Projects in Grange and Venice

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We’ve finished another extraordinarily rewarding year with our fine thirty-plus students on the 2013-14 MArch course. Under the umbrella title of ‘Littoral Inspirations: Encounters with the Lagoon’, Year 5 studied Grange-over-Sands in the South Lakes, while Year 6 engaged with an old friend: Venice. The year began with an Erasmus-funded international workshop in Venice (called HAULuP) working in the Arsenale district, collaborating with the Universities of Granada and Venice to produce 11 propositions for intervening in this unique industrial setting.

The aim of the year was to produce carefully considered projects set in an interstitial urban zone of saltwater marsh, where land meets sea, and where people connect the two realms economically, socially, and politically. Architecture can facilitate the exploration of identity through the examination of the specificity of the context in which it is embedded. The constructed environment is often charged with narrative content, certain elements come to the fore, while others are more modest, unassuming, but no less important. These mechanisms tell stories, engage the imagination, and enable through the construction of space, time and sequence the development of new forms and places.

What follows is a selection of projects documenting the outcome of the exercises.

Lauren Green

Lauren Green 

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Matt Arnold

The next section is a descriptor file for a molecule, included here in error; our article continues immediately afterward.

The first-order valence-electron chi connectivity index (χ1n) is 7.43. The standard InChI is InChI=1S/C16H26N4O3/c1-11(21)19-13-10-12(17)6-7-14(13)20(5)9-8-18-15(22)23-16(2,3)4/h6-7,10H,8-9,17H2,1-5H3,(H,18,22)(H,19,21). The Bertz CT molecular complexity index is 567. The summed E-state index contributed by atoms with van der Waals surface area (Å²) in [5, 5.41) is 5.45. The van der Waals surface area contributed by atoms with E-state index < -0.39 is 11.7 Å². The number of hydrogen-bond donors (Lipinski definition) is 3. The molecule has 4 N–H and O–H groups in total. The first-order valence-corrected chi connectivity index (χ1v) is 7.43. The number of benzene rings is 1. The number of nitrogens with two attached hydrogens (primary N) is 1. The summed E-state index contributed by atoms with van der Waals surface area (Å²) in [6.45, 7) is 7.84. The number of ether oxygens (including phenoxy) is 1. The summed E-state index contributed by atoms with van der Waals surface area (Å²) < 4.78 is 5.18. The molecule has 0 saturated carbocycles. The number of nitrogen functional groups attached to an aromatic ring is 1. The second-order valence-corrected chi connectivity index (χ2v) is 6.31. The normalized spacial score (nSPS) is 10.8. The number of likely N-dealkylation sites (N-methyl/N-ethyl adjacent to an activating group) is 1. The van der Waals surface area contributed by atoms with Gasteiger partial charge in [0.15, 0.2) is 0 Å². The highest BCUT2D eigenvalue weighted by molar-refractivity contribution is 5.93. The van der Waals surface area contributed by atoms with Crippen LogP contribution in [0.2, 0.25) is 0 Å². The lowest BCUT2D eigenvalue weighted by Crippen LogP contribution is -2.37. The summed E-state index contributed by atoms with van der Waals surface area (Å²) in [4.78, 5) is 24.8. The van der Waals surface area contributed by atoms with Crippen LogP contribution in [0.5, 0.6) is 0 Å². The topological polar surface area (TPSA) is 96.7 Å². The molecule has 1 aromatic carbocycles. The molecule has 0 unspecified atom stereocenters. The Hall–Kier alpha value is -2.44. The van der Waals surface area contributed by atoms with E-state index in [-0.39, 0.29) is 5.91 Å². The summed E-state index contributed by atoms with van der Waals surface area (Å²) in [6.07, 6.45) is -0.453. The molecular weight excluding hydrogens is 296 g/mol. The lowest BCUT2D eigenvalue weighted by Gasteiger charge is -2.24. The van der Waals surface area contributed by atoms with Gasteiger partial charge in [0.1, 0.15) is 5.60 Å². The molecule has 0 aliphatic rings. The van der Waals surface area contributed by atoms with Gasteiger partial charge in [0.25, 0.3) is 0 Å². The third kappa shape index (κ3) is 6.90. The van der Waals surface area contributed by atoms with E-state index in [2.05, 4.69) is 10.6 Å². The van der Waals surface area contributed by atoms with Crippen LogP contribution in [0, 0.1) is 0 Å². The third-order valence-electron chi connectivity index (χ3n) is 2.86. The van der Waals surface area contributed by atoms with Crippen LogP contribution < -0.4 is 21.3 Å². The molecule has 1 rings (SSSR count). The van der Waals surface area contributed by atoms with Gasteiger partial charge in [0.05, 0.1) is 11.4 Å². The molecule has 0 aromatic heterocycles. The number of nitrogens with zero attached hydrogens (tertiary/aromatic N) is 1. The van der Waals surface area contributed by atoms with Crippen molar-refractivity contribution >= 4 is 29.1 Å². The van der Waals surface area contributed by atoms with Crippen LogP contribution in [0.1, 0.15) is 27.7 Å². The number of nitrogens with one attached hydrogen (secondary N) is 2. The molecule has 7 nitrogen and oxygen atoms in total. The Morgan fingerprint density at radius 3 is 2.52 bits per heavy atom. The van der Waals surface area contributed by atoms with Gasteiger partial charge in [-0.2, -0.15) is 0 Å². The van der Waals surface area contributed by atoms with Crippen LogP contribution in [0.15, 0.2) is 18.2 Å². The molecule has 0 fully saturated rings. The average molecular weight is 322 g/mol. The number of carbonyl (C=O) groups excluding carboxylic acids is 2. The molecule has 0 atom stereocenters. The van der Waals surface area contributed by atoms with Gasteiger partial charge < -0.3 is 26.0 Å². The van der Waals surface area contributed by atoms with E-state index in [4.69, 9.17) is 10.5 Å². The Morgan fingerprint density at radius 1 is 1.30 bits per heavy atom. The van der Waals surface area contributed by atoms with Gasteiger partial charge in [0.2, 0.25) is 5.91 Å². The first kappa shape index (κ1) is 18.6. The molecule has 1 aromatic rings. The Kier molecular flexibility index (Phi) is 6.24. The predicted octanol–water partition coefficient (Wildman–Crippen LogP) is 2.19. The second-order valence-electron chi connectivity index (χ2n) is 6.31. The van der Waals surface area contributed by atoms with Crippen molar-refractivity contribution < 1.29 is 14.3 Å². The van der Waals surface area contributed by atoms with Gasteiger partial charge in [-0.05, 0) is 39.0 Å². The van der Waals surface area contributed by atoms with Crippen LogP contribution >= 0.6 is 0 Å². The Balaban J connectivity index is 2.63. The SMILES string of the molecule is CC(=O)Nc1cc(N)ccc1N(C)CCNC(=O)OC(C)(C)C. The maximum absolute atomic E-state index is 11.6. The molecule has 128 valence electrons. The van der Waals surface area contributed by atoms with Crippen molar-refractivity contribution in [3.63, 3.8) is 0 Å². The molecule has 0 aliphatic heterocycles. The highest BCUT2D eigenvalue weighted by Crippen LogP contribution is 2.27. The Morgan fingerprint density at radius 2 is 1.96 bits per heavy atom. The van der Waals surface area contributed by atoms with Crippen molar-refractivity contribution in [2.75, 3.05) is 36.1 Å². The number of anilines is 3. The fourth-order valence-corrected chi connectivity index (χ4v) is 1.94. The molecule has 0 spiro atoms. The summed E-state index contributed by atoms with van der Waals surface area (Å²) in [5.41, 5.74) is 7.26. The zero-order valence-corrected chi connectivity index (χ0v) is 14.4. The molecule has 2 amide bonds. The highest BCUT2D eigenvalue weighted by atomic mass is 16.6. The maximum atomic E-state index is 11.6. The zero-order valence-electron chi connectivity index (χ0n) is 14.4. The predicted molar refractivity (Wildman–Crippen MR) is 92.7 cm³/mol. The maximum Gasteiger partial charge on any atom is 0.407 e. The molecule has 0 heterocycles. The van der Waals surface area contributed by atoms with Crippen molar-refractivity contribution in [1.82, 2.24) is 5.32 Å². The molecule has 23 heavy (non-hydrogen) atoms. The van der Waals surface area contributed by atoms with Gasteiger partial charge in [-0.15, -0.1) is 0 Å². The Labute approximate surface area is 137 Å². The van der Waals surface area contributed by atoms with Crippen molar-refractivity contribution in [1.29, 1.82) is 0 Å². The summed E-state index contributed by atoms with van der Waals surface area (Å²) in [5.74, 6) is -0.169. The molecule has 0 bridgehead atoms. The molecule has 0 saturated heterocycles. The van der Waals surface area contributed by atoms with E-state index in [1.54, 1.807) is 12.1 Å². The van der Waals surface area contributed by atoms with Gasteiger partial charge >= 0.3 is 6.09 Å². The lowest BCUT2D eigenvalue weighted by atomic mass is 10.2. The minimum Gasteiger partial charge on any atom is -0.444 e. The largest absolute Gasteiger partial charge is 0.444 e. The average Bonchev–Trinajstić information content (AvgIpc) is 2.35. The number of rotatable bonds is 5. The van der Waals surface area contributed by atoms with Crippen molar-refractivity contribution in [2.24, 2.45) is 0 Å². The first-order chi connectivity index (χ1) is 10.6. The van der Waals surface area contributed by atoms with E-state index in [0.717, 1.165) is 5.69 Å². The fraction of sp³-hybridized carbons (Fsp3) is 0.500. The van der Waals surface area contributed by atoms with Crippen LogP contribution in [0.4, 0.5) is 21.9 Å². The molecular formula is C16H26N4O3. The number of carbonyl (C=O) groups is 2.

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Becky Prince

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Charlotte Rosier 

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Jenna Kinsey

Abdullah Umar 

Abdullah Umar 

Tom Bend

Tom Bend 

As ever, we have many people to thank – people who collaborated, cajoled and confronted, all with the shared aim of producing the best from tutor and student alike. Chief amongst those we’d like to thank are Gary Colleran, Gary Colligan, Laura Sanderson, John Lee, Dr Alan Lewis, and Prof. Margherita Vanore at IUAV.

We now look forward to 2014-15, with the exciting prospect of student work set in Granada, Spain and on the north coast of Wales.

Adaptable Modernism

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It is very sad to see that the demolition of the Sports Centre in Grange-over-Sands is about to begin. The building is/was one of a number of sports facilities that Hodder Associates created, all of which expressed a connection with context, combined with an empathy with the needs of the user. The Sports Centre and the Swimming Pool are linked but separate volumes, which rise up the hill, to exploit the light, the view over Morcambe Bay and the advantages digging the double height spaces into the hillside. The Swimming Pool at Grange has/had a modest elegance, cool calm spatial arrangement and a deep connection to its site. Within this project the reoccurring themes of Hodder’s work can be seen: that is the contrast between the lightweight or transparent elements, against the planar solid parts.

The Swimming Pool and Sports Centre was constructed in 1998, and in his introduction to the Hodder monograph, Hugh Pearman described how towards the end of the Twentieth Century a style of architecture emerged that could be described as adaptable modernism, and Steve Hodder whose practice at the time was still in its infancy, was one of the “serious young architects making their way through the stern economic climate of the 1990’s, who realised that modernism needed to be cleansed, and would be better for it”.

 

LITTORAL INSPIRATIONS: ENCOUNTERS WITH THE LAGOON

Architecture can facilitate the exploration of identity through the examination of the specificity of the context in which it is embedded. The constructed environment is often charged with narrative content, certain elements come to the fore, while others are more modest, more unassuming, but no less important or carefully considered. These mechanisms tell stories, they engage the imagination, they enable, through the construction of space, time and sequence, the development of new forms and places.